Terrors of the Night
COVID-19 presents a "damned if I do and damned if I don’t" situation
Joyce hears the thunderous drone of German bombers flying overhead, so dense that they blot out the sun like a dark storm cloud. At seven years old, she’s experiencing The Battle of Britain. Citizens must stay at home with black-out conditions at night.
While trying to fall asleep, she hears the heavy thud of exploding bombs. As the planes fly closer, there’s a flash of light, then the house shudders and trembles. Glass pendants on the nightstand lamp clink and tinkle. She pulls the quilted covers over her head to hide from fear, and trembles until her mother gets into bed to hug and comfort her.
If they should fall asleep from exhaustion, another explosion could shake them awake. If they can’t sleep at all, they pray and anxiously await daybreak to survive the terrors of the night.
I heard Joyce’s life story in my writing group years ago and now can easily relate, because in a strange and unexpected way I’m experiencing it. Aging into my seventies, I have been threatened, assaulted, and wearied by the pernicious heart disease called Sick Sinus Syndrome. Manifesting as irregular chaotic heartbeat rhythms, it feels like bombs thumping within my chest, especially during the night as I try to sleep. It frightens and worries me. It has become my Battle of Britain. Will I survive and wake in the morning?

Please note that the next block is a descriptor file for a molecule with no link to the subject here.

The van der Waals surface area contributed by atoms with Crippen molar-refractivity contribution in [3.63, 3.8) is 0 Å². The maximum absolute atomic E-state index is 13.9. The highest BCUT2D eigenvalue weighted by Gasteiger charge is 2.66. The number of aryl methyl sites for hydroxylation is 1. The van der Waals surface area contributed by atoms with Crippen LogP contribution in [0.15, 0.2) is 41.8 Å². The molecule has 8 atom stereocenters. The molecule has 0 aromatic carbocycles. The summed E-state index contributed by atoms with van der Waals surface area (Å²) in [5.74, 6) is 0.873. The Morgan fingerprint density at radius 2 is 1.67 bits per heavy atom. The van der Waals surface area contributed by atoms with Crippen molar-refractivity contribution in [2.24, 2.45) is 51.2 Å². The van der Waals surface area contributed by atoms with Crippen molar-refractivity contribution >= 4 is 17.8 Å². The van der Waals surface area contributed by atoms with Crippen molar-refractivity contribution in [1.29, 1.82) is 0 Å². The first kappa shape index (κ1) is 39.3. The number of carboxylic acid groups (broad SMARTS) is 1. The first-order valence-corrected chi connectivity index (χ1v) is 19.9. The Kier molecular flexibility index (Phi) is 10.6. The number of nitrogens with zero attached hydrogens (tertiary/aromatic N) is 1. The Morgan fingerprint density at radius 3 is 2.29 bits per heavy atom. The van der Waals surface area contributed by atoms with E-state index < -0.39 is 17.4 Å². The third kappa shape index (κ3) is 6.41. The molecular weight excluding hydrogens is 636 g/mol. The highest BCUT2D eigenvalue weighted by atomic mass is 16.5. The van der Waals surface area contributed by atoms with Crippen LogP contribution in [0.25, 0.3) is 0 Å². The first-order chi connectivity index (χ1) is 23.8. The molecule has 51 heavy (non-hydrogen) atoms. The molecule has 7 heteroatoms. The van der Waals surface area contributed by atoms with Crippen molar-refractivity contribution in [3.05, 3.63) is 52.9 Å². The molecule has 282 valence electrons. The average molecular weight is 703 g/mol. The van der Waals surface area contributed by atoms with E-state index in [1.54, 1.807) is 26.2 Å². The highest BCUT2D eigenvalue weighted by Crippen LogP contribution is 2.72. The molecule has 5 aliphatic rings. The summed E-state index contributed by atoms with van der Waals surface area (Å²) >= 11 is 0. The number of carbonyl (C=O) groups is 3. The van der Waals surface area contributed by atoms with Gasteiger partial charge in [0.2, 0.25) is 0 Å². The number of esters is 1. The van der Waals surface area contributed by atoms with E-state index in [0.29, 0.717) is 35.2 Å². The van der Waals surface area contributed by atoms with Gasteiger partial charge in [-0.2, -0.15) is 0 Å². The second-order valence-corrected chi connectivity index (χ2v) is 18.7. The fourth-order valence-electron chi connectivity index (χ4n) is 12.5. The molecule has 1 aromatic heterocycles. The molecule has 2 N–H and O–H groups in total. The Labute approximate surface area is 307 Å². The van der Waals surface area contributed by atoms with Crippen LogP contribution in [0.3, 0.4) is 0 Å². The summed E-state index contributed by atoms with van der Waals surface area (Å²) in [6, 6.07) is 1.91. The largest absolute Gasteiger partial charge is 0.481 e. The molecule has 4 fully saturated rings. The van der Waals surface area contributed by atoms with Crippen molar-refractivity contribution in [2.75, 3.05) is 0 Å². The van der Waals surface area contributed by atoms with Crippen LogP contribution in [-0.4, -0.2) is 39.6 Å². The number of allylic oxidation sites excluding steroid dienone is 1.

The likelihood of my dying from a stroke or infarction is high since all my family is genetically prone to heart disease. My father died of congestive heart failure (CHF) when he was younger than I am now. My episodes come and go but now tend to linger. I should get to the doctor but COVID-19 has me in a “damned if I do and damned if I don’t” situation. Given this underlying heart condition, if I contract the novel virus I’m most likely dead. But I can also die in my sleep from CHF, stuck in home isolation.
I find myself praying often for guidance from the promised Comforter (John 14:16). I sometimes weep from being so alone, working out my salvation in fear and trembling (Philippians 2:12). Am I ready to meet my Maker in final judgment? At least I know what I’ll likely die of, and this constant anguish has thrust into perspective my life priorities.
Sometimes at midnight, I feel a warm, comforting maternal presence snuggle up and hug me like that girl’s mother. If I should fall asleep from exhaustion, another chaotic sinus episode could shake me awake. If I can’t sleep at all, I pray and anxiously await daybreak to survive the terrors of the night.
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